Photography courtesy of Marshall, Dana Engelbert and Amazeum

 

Tucked into the woods in north Bentonville, Crystal Bridges Museum of American Art has delighted guests from around the world wishing to see the fine art displayed in its galleries. And this month, a new museum is opening its doors with the goal of expanding young minds to think about and focus solely on the creative process of making.

The Scott Family Amazeum, the newest addition to the Arkansas Discovery Network of science-based museums, broke ground in June of 2014, but key staff and board members were hard at work for several years before any shovels hit dirt. Resources were tapped, talent was hired, and partnerships were made to bring the grand idea of a children’s museum in northwest Arkansas to life.

Sam Dean, Amazeum’s founding executive director, relocated to northwest Arkansas in 2013 from San Francisco’s world-renowned Exploratorium. He is confident the Amazeum will be one more reason that northwest Arkansas will be added to anyone’s short list of places to visit or raise a family.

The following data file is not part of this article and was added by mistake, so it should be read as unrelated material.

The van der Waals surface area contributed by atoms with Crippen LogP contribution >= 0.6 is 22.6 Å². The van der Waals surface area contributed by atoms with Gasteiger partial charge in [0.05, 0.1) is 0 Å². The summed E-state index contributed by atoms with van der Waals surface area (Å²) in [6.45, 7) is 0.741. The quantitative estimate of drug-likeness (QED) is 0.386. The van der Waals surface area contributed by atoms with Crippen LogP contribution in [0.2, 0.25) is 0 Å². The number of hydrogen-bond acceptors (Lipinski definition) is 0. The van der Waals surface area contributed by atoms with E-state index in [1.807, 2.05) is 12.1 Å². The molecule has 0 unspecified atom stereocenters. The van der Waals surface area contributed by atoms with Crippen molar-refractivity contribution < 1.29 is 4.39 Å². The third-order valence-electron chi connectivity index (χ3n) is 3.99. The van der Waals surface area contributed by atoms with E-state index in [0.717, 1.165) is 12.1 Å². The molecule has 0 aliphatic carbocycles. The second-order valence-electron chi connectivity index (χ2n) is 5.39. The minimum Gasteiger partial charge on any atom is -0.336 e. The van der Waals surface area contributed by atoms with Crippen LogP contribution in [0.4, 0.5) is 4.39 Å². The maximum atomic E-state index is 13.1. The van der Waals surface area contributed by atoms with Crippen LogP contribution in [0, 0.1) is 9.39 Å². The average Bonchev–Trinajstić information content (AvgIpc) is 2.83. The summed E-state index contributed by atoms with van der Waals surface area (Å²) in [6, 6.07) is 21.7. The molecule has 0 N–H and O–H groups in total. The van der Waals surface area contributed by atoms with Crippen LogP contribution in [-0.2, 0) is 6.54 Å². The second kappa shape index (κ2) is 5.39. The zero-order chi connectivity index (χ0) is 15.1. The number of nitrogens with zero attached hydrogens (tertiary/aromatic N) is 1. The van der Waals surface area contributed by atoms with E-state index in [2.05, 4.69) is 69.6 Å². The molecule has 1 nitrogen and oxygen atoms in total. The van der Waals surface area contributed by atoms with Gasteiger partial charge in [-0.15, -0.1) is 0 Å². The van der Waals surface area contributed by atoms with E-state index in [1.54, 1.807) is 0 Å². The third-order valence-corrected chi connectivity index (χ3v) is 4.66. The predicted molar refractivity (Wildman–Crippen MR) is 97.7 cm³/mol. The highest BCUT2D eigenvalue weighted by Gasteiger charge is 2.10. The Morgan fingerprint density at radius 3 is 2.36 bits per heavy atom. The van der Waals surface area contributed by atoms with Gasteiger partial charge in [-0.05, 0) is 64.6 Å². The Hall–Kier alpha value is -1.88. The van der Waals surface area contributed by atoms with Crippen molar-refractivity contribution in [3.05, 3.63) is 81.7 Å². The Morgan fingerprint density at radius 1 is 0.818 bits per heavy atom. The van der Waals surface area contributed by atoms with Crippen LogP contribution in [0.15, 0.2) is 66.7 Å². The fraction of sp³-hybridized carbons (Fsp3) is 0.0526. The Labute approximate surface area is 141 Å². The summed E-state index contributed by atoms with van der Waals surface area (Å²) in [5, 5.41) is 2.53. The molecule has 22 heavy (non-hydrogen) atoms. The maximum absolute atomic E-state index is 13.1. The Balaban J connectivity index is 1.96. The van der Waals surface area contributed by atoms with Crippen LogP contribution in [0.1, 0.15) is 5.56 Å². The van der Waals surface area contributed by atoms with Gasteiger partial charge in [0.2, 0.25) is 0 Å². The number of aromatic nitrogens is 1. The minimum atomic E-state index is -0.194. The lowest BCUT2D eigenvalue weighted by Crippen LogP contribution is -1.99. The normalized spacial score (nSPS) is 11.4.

Amazeum logo“When looking at all of the amazing things that are happening in northwest Arkansas, we are so thrilled to be a part of that exciting, creative energy,” Dean said. “There is a fantastic ecosystem of educational and cultural institutions already in the area that we are honored to join.”

Originally called “The Children’s Museum of Northwest Arkansas,” then just “The Amazeum,” the museum announced the addition of “Scott Family” to the name this year, honoring the contributions of the Lee and Linda Scott family. Their son, Eric, and his wife, Elda, have been dedicated supporters of the museum since its inception.